What are the core values of liberalism, and how can they best be promoted? Liberals in the classical tradition championed individual freedom, limited government, and a capitalist economic system with strong rights to private property. Contemporary liberals, in contrast, embrace more egalitarian values and allow for a far more prominent role for government intervention in the market to reduce inequality, redistribute wealth, and regulate economic activity. What accounts for these very disparate liberal views of property rights and economic freedom? How should we understand the transition from the classical view of liberalism to its more egalitarian modern version? And what, ideally, should the relationship be between the central values of liberalism and the economic institutions of capitalism? The eleven essays in this volume address these questions and examine related issues.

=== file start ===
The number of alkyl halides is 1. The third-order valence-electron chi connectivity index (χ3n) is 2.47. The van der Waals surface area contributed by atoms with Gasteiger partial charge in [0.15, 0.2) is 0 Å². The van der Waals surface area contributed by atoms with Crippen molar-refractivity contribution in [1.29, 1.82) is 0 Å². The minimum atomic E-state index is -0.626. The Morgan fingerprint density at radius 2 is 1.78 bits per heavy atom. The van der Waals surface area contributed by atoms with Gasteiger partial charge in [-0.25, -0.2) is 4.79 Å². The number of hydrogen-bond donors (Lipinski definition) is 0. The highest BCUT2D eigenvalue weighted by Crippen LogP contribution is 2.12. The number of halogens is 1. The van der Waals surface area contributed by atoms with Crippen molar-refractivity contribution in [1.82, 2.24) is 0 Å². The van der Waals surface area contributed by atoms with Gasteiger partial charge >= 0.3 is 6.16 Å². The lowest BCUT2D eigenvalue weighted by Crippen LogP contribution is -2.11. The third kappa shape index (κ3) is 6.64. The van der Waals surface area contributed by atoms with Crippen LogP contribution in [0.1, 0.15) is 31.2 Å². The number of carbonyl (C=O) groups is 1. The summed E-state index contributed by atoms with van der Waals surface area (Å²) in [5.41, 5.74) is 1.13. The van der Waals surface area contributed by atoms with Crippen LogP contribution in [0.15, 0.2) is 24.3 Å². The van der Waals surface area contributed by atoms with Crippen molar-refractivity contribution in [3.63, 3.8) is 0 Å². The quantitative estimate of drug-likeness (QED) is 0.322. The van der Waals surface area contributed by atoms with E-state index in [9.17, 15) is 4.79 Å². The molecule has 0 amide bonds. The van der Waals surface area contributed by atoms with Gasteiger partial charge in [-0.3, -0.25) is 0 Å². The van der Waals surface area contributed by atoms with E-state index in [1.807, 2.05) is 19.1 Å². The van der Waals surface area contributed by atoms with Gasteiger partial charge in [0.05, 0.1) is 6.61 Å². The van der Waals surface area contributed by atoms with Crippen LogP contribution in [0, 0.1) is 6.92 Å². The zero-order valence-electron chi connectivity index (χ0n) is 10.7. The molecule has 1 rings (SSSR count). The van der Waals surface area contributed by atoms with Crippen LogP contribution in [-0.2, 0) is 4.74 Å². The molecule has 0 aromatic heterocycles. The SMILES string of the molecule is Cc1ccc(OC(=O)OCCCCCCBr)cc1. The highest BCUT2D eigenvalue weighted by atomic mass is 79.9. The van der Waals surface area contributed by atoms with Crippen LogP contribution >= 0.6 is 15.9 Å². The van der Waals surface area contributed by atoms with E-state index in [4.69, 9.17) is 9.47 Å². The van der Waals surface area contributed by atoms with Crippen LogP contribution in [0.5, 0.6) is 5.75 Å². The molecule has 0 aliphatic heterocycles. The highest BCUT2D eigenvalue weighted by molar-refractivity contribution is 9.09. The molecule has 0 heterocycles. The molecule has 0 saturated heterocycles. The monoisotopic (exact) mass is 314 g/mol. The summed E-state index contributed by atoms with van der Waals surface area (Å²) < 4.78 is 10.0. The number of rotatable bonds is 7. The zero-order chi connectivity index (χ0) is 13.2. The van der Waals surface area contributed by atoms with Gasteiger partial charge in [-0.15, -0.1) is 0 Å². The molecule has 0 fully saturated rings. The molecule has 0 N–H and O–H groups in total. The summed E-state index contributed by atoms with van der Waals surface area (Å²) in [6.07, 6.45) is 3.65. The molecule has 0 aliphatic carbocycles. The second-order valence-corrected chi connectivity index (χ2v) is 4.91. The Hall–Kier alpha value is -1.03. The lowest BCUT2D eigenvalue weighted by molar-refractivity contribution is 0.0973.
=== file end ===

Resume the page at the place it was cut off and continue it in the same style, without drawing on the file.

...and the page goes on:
Table of Contents
1. The paradox of John Stuart Mill Alan Charles Kors; 2. Capitalism in the classical and high liberal traditions Samuel Freeman; 3. Founding liberalism, progressive liberalism, and the rights of property Ronald J. Pestritto; 4. The property equilibrium in a liberal social order (or how to correct our moral vision) Gerald Gaus; 5. Judicial liberalism and capitalism: Justice Field reconsidered Michael P. Zuckert; 6. Liberty after Lehman Brothers Loren E. Lomasky; 7. A Lockean argument for universal access to health care Daniel M. Hausman; 8. Euvoluntary or not, exchange is just Michael C. Munger; 9. Rule consequentialism makes sense after all Tyler Cowen; 10. Liberalism, capitalism, and 'socialist' principles Richard J. Arneson; 11. Are modern American liberals socialists or social democrats? N. Scott Arnold.